THE NOW WORD ON MASS READINGS
for December 19th, 2013
Liturgical texts here
I recently watched the film Prisoners, a story about the abduction of two children and the attempts of the fathers and police to find them. As it says in the movie’s release notes, one father takes matters into his own hands in what becomes a very intense moral struggle.1
I won’t say any more about the film. But there is one line that stood out like a beacon:
Making children disappear is the war we wage with God. Makes people lose their faith, turns them into demons like you.
Blessed John Paul II stated it from another perspective:
…whoever attacks human life, in some way attacks God himself. —BLESSED JOHN PAUL II, Evangelium Vitae, “The Gospel of Life”, n. 9
Christians were horrified around the world when, earlier this month, a mob of pro-abortion feminists tried to enter a Cathedral in St. Juan, Argentina. A group of men surrounded the Cathedral, locked arms, and prayed the Rosary. That’s when the assaults began.
The women, many of them topless, spray-painted the men’s crotches and faces and swastikas on their chests and foreheads, using markers to paint their faces with Hitler-like moustaches. They also performed obscene sexual acts in front of them and pushed their breasts onto their faces, all the while shouting “get your rosaries out of our ovaries.” —lifesitenews.com, Dec. 2nd, 2013
It is an irony that abortion is presented as a “right,” euthanasia as “mercy,” and assisted suicide as “compassion” when there is none of the above for those who disagree.
In stark contrast are today’s readings, and how God sees the child in the womb. After telling Manoah’s wife that she will bear and conceive a son, the angel of the Lord advises,
Now, then, be careful to take no wine or strong drink and to eat nothing unclean.
God’s “rights”, “mercy”, and “compassion” extend into the womb where life begins. As David sang in today’s Psalm:
For you are my hope, O Lord… On you I depend from birth; from my mother’s womb you are my strength.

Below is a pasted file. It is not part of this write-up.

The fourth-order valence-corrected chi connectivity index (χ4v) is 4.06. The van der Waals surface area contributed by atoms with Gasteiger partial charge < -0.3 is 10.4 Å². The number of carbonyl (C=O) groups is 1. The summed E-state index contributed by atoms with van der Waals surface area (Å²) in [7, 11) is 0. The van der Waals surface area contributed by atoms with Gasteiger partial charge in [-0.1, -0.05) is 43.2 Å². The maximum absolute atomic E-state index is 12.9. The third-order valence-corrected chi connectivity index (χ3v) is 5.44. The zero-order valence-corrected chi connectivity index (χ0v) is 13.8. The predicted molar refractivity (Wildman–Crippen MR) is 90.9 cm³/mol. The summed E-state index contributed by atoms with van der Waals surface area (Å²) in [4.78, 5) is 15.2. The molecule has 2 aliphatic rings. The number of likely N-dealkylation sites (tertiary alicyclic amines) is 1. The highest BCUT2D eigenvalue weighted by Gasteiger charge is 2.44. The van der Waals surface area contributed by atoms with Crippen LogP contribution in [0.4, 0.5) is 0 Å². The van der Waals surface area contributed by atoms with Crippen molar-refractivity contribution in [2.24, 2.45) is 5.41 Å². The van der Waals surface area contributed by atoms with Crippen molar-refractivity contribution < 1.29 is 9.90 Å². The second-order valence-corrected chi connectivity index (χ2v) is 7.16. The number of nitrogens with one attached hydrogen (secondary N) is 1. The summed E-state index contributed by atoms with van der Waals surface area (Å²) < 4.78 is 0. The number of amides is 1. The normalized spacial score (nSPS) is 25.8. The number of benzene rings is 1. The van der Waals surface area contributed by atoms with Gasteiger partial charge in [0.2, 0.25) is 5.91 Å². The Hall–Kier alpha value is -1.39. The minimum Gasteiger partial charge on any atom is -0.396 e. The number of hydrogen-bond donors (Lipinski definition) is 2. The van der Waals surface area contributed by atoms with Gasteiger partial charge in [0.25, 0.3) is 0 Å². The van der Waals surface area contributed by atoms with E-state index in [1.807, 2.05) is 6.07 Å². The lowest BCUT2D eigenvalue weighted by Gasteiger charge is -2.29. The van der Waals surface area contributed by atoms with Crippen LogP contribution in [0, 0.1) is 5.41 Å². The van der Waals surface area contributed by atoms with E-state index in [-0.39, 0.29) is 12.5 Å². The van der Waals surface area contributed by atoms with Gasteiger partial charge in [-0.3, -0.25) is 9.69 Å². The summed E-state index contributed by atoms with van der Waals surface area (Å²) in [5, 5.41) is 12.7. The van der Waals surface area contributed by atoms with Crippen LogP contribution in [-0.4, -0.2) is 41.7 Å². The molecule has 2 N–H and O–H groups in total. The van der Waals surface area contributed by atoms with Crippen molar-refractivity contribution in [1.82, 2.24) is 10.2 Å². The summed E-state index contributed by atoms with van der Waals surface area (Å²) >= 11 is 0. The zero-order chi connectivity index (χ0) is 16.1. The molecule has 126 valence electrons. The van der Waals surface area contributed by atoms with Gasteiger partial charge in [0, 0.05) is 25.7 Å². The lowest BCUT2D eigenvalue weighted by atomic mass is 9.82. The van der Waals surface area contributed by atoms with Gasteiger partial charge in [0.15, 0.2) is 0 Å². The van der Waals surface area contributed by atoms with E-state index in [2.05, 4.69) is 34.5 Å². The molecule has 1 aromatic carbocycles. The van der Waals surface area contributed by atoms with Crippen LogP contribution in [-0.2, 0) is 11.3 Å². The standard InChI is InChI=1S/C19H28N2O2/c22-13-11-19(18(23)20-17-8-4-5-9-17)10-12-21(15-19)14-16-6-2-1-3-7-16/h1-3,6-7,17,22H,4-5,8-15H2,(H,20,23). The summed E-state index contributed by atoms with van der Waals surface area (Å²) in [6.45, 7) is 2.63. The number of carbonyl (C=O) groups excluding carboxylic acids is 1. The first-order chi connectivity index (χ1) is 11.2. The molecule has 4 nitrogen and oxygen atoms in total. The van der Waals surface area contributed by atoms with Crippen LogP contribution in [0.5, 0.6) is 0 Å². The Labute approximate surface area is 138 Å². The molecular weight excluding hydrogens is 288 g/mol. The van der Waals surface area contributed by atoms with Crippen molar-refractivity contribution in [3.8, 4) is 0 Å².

The womb is where the future is born! From his conception, Samson was destined to “begin the deliverance of Israel from the power of the Philistines.” Likewise in the Gospel, the angel Gabriel pronounced, while John the Baptist was still in the womb, that “many will rejoice at his birth, for he will… prepare a people fit for the Lord.”
Another irony in the Argentinean persecution is that the feminists who protested for their “rights” at once ignored those of other women yet unborn—women who could change their world for the better. There is no question that the “culture of death” today is eradicating brilliant scientists who could advance health, musicians who could lift our spirits, politicians who could lead justly, athletes who could inspire, teachers who could impact lives, businessmen who could profit people, clergymen who could save souls, saints who could change the world… And none of this accounts for the gargantuan economic losses of all those consumers and taxpayers whom we’ve erased from our cities and towns. For most people, it would be too overwhelming to calculate the costs.
The day before the Feast of Our Lady of Guadalupe, Pope Francis sent a message to the Americas:
Mary’s embrace showed what America – North and South – is called to be: a land where different peoples come together; a land prepared to accept human life at every stage, from the mother’s womb to old age… I ask all the people of the Americas
to open wide their arms, like the Virgin, with love and tenderness. —POPE FRANCIS, General Audience, Dec 11th, 2013; radiovaticana.va
That love and tenderness must begin with our “enemies.” It is precisely Christ’s love and forgiveness of those who persecuted Him that resulted in their conversions. And He did so without preaching to them; rather, it was through His prayer and silence that their hearts were changed. Such was one story out of Argentina from Oscar Campillay, a father of eight children.
…there was a moment in which a girl whose face was covered stood in front of me. I decided to look into her eyes without ceasing to pray, while she assaulted me. There was an instant in which our eyes met and we each held our gaze firmly. Suddenly she became calm and quiet; slowly she uncovered her face and looked at me, and withdrew in silence away from the crowd… —lifesitenews.com, Dec. 9th, 2013
The war we Christians are called to wage is not one of weapons and revenge, but one of prayer, obedience and love. This is what will crush the culture of death in time… and we pray, win those who wage war against us over into the arms of Mercy—of He who fashioned them in the the womb.
I want you to be wise as to what is good, and simple as to what is evil; then the God of peace will quickly crush Satan under your feet. (Rom 16:19-20)
Be my rock of refuge… O my God, rescue me from the hand of the wicked. (Today’s Psalm, 71)
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- The film is very violent and contains many expletives, earning it an R rating. It also, curiously, contains many blatant Masonic symbols. [↩]